A laid-back city that exudes a decidedly old-fashioned charm, Lisbon is home to clattering trams, café-lined boulevards and grandiose monuments of its famous seafaring sons.

Lisbon is something of a rarity among European capitals – a laid-back city that exudes a decidedly old-fashioned charm, with clattering trams, café-lined boulevards and grandiose monuments to its famous seafaring sons.

See
The undisputed highlight of the waterfront Belém district is its 16th-century monastery, the Mosteiro dos Jerónimos. It was commissioned to trumpet the discovery of a sea route to India by Vasco da Gama, now interred in the lower chancel (mosteirojeronimos.pt; Praça do Império; admission £6).

Jutting into the Tagus River and battered by waves, the Torre de Belém is a tower designed to defend the harbour. Elaborate stonework includes intricate cupolas – look closely and you’ll see a stone rhinoceros below the western tower (torrebelem.pt; Ave da Índia; admission £4).

Arrábida Natural Park stretches along the southeastern coast of the Setúbal Peninsula, an hour’s drive south of Lisbon. Don’t miss the pristine beach at Portinho da Arrábida, guarded by an imposing fort (portal.icnb.pt).

Of the king of Lisbon’s many clattering old yellow trams, number 28 takes in the best sites – from the neoclassical Basílica da Estrela to the Baixa district of grand boulevards. The 45-minute route also features some absurdly steep climbs (carris.pt; fares £1).

Housed in a 16th-century convent, the Museu Nacional do Azulejo covers the entire history of azulejos – Portgual’s famous decorated tiles. Examples on display include intricate Goan tiles (mnazulejo.imc-ip.pt; Rua da Madre de Deus; admission £4).

Eat and drink
Nova Pombalina invariably fills up around midday for its leitao – a suckling-pig sandwich, served at lightning-fast speed. Other popular fillings include prosciutto and roast chicken (00 351 218 874 360 Rua do Comércio 2; sandwiches from £3).

Stone walls, low lighting and twisting corridors are the hallmarks of Fabulas, a cavern-like café preparing imaginative salads, pasta, burritos and hamburgers. It’s a worthwhile place to linger with a coffee or bottle of wine (fabulas.pt; Calçada Nova de São Francisco 14; mains from £6).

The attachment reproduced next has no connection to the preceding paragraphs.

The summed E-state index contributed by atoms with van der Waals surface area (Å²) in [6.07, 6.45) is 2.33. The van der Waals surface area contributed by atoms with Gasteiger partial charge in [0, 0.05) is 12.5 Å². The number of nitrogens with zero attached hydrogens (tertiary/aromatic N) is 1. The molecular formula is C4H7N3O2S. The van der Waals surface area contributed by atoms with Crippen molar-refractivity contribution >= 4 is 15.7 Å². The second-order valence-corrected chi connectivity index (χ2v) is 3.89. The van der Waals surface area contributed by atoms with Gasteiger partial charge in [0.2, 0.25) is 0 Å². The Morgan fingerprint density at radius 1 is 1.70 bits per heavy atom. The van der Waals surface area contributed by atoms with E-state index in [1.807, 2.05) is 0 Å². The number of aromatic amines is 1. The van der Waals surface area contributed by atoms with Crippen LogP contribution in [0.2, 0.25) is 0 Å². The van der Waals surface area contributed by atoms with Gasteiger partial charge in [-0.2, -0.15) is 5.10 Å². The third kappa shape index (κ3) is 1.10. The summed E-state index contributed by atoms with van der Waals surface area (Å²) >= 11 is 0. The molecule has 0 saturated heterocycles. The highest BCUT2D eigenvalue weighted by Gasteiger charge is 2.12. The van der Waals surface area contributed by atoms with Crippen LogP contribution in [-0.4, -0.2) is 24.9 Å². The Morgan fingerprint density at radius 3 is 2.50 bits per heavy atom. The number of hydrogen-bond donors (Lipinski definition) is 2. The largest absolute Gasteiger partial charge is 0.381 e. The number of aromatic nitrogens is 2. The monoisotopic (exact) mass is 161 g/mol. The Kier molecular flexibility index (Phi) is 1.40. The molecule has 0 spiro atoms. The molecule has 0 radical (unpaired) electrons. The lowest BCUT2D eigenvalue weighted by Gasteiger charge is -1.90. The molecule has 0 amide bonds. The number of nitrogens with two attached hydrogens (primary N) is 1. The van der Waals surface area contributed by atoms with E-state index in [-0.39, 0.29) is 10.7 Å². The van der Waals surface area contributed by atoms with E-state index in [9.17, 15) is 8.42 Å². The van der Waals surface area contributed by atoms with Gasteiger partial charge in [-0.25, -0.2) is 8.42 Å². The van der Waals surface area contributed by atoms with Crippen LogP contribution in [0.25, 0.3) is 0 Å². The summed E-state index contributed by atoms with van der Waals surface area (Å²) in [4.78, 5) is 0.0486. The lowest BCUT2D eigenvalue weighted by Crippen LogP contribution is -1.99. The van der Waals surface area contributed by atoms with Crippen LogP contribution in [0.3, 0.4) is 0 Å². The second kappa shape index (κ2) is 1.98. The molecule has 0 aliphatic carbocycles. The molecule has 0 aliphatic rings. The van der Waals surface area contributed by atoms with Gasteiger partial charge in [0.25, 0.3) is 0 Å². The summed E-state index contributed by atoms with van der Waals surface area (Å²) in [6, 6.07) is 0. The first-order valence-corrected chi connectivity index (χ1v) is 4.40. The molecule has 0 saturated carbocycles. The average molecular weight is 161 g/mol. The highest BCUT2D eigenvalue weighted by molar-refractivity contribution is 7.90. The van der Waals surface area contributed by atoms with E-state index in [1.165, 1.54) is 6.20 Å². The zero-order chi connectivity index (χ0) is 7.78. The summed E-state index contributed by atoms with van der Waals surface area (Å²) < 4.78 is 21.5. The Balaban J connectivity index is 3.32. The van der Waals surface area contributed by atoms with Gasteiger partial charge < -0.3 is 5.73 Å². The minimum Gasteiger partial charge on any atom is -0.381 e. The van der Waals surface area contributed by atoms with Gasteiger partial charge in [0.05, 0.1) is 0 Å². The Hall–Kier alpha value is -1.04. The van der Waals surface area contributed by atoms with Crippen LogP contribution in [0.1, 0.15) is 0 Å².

Located near Teatro São Luiz, Café no Chiado is a laid-back café specialising in Portuguese classics, such as bacalhau à brás (cod, scrambled eggs and julienne potatoes) and arroz de pato (oven-cooked duck with rice). Tram 28 rattles past the terrace (cafenochiado.com; Largo do Picadeiro 10–12; mains from £11).

A lively bistro, Santo António de Alfama wins the award for Lisbon’s loveliest courtyard – all creeping vines, twittering budgies and fluttering laundry. The menu includes gorgonzola-stuffed mushrooms, and roasted aubergines with yoghurt (siteantonio.com; Beco de São Miguel 7; dishes from £12).

Olivier sees chef Olivier da Costa prepare French-inspired dishes amid gilded banquettes and low-hanging chandeliers. Favourites include duck magret with port-wine sauce, and fish, prawns and spinach in puff pastry (restaurante-olivier.com; Rua do Alecrim 23; mains from £15).

Sleep
Set in a 200-year-old former convent and the birthplace of fado singer Amália Rodrigues, Lavra Guesthouse has basic quarters facing an inner courtyard and bright, stylish rooms with small balconies (lavra.pt; Calcada de Santana 182; from £50).

Overlooking São Domingos Square, Lisbon Story is a small, welcoming guesthouse where rooms have Portuguese themes: one celebrates azulejos, while another pays homage to the country’s greatest writers, and comes complete with a typewriter. The shoe-free lounge, with throw pillows and low tables, is a nice touch (lisbonstoryguesthouse.com; Largo de São Domingos; en suites from £75).

The family-run Casa de São Mamede is an 18th-century villa with stylish flourishes – a red carpet graces the stone staircase, while tinkling chandeliers crown the exquisitely tiled dining room. Large, serene rooms also sport period furnishings (casadesaomamede.com; Rua da Escola Politécnica 159; from £75).  

Raising the ante in the city’s design stakes, the high-concept Internacional Design Hotel has four types of room, each with a radically different aesthetic: Zen is minimalist and clean, while Urban has irreverent, brightly coloured artwork hanging from the walls (idesignhotel.com; Rua da Betesga 3; from £145).

Art Deco rules the waves at the Hotel Britania near Avenida da Liberdade. The owners have put a Modernist stamp on rooms, with chrome lamps, plaid fabrics and shiny marble bathrooms. There’s a touch of Agatha Christie about the old-school bar (heritage.pt; Rua Rodrigues Sampaio 17; from £180).

Getting around
Companhia Carris de Ferro de Lisboa runs the bus, tram and funicular networks, with tickets available on board and at kiosks throughout the city (day passes £4; carris.pt). The Metro system is also useful for short hops (fares from £1; metrolisboa.pt).

When to go
Lisbon has mild, rainy winters and warm, dry summers. In June, both the Fado Festival of traditional song is held at the Castelo de São Jorge, and the Festa de Santo António is celebrated with particular fervour in the Alfama and Madragoa districts of the city (egeac.pt).

Getting there
EasyJet flies to Lisbon Portela airport from Gatwick (from £90), and seasonally from Bristol (from £80) and Liverpool (from £80; easyjet.com). TAP Portugal flies from Heathrow (from £140) and Manchester (from £140; flytap.com). From the airport, AeroBus departs regularly for the city centre (carris.pt; fares £3).

The article 'Mini guide to Lisbon, Portugal' was published in partnership with Lonely Planet Magazine.